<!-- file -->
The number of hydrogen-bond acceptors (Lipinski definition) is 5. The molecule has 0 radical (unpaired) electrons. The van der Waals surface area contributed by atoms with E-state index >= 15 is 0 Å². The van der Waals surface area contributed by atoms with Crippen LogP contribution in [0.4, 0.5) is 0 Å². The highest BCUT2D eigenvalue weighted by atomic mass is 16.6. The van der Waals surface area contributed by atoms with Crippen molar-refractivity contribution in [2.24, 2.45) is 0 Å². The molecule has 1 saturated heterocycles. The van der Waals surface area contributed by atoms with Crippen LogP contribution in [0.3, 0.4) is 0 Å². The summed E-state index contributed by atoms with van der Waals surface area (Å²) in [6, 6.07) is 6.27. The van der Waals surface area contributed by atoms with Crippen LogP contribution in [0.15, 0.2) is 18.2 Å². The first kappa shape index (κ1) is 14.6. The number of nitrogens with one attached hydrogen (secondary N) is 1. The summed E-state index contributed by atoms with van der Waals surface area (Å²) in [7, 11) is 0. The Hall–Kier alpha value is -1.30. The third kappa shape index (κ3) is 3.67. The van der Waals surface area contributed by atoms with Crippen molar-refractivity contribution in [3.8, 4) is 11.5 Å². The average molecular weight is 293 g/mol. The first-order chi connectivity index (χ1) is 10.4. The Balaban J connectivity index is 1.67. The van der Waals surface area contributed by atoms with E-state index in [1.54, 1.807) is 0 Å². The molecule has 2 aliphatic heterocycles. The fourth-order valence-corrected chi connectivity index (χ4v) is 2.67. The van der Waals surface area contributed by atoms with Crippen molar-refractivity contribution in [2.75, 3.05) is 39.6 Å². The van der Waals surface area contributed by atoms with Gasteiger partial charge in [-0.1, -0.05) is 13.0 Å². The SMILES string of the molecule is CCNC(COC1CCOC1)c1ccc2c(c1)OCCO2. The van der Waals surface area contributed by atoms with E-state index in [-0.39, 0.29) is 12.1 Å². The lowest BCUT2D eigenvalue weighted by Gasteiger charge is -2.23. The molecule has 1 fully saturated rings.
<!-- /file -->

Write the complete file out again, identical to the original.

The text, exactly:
The number of hydrogen-bond acceptors (Lipinski definition) is 5. The molecule has 0 radical (unpaired) electrons. The van der Waals surface area contributed by atoms with E-state index >= 15 is 0 Å². The van der Waals surface area contributed by atoms with Crippen LogP contribution in [0.4, 0.5) is 0 Å². The highest BCUT2D eigenvalue weighted by atomic mass is 16.6. The van der Waals surface area contributed by atoms with Crippen molar-refractivity contribution in [2.24, 2.45) is 0 Å². The molecule has 1 saturated heterocycles. The van der Waals surface area contributed by atoms with Crippen LogP contribution in [0.3, 0.4) is 0 Å². The summed E-state index contributed by atoms with van der Waals surface area (Å²) in [6, 6.07) is 6.27. The van der Waals surface area contributed by atoms with Crippen LogP contribution in [0.15, 0.2) is 18.2 Å². The first kappa shape index (κ1) is 14.6. The number of nitrogens with one attached hydrogen (secondary N) is 1. The summed E-state index contributed by atoms with van der Waals surface area (Å²) in [7, 11) is 0. The Hall–Kier alpha value is -1.30. The third kappa shape index (κ3) is 3.67. The van der Waals surface area contributed by atoms with Crippen molar-refractivity contribution in [3.8, 4) is 11.5 Å². The average molecular weight is 293 g/mol. The first-order chi connectivity index (χ1) is 10.4. The Balaban J connectivity index is 1.67. The van der Waals surface area contributed by atoms with E-state index in [1.54, 1.807) is 0 Å². The molecule has 2 aliphatic heterocycles. The fourth-order valence-corrected chi connectivity index (χ4v) is 2.67. The van der Waals surface area contributed by atoms with Crippen molar-refractivity contribution in [2.75, 3.05) is 39.6 Å². The van der Waals surface area contributed by atoms with Gasteiger partial charge in [-0.1, -0.05) is 13.0 Å². The SMILES string of the molecule is CCNC(COC1CCOC1)c1ccc2c(c1)OCCO2. The van der Waals surface area contributed by atoms with E-state index in [-0.39, 0.29) is 12.1 Å². The lowest BCUT2D eigenvalue weighted by Gasteiger charge is -2.23. The molecule has 1 fully saturated rings.